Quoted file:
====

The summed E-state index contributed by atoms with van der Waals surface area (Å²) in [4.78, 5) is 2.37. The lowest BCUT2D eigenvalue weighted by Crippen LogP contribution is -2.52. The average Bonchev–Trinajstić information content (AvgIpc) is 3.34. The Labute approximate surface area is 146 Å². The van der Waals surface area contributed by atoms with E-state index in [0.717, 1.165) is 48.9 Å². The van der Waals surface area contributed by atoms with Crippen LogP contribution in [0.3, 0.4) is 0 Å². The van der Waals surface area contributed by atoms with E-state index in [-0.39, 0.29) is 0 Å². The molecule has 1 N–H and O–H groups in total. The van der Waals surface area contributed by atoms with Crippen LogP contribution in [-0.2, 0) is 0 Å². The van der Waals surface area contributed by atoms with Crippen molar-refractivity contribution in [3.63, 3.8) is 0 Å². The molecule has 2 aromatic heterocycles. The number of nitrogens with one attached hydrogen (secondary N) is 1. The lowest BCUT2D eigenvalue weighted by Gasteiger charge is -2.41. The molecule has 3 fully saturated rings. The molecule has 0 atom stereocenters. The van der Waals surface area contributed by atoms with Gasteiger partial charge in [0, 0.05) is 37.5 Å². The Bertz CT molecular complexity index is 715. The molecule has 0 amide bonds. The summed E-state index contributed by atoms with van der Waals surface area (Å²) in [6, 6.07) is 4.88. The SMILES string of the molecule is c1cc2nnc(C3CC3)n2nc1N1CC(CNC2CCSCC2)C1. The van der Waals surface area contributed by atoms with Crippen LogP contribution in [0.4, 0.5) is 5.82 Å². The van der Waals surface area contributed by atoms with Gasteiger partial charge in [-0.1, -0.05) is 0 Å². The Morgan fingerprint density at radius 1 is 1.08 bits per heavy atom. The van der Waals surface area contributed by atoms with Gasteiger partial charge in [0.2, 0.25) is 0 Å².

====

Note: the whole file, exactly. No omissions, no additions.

The summed E-state index contributed by atoms with van der Waals surface area (Å²) in [4.78, 5) is 2.37. The lowest BCUT2D eigenvalue weighted by Crippen LogP contribution is -2.52. The average Bonchev–Trinajstić information content (AvgIpc) is 3.34. The Labute approximate surface area is 146 Å². The van der Waals surface area contributed by atoms with E-state index in [0.717, 1.165) is 48.9 Å². The van der Waals surface area contributed by atoms with Crippen LogP contribution in [0.3, 0.4) is 0 Å². The van der Waals surface area contributed by atoms with E-state index in [-0.39, 0.29) is 0 Å². The molecule has 1 N–H and O–H groups in total. The van der Waals surface area contributed by atoms with Crippen LogP contribution in [-0.2, 0) is 0 Å². The van der Waals surface area contributed by atoms with Crippen molar-refractivity contribution in [3.63, 3.8) is 0 Å². The molecule has 2 aromatic heterocycles. The number of nitrogens with one attached hydrogen (secondary N) is 1. The lowest BCUT2D eigenvalue weighted by Gasteiger charge is -2.41. The molecule has 3 fully saturated rings. The molecule has 0 atom stereocenters. The van der Waals surface area contributed by atoms with Gasteiger partial charge in [0, 0.05) is 37.5 Å². The Bertz CT molecular complexity index is 715. The molecule has 0 amide bonds. The summed E-state index contributed by atoms with van der Waals surface area (Å²) in [6, 6.07) is 4.88. The SMILES string of the molecule is c1cc2nnc(C3CC3)n2nc1N1CC(CNC2CCSCC2)C1. The van der Waals surface area contributed by atoms with Crippen LogP contribution in [0.4, 0.5) is 5.82 Å². The van der Waals surface area contributed by atoms with Gasteiger partial charge in [-0.1, -0.05) is 0 Å². The Morgan fingerprint density at radius 1 is 1.08 bits per heavy atom. The van der Waals surface area contributed by atoms with Gasteiger partial charge in [0.2, 0.25) is 0 Å².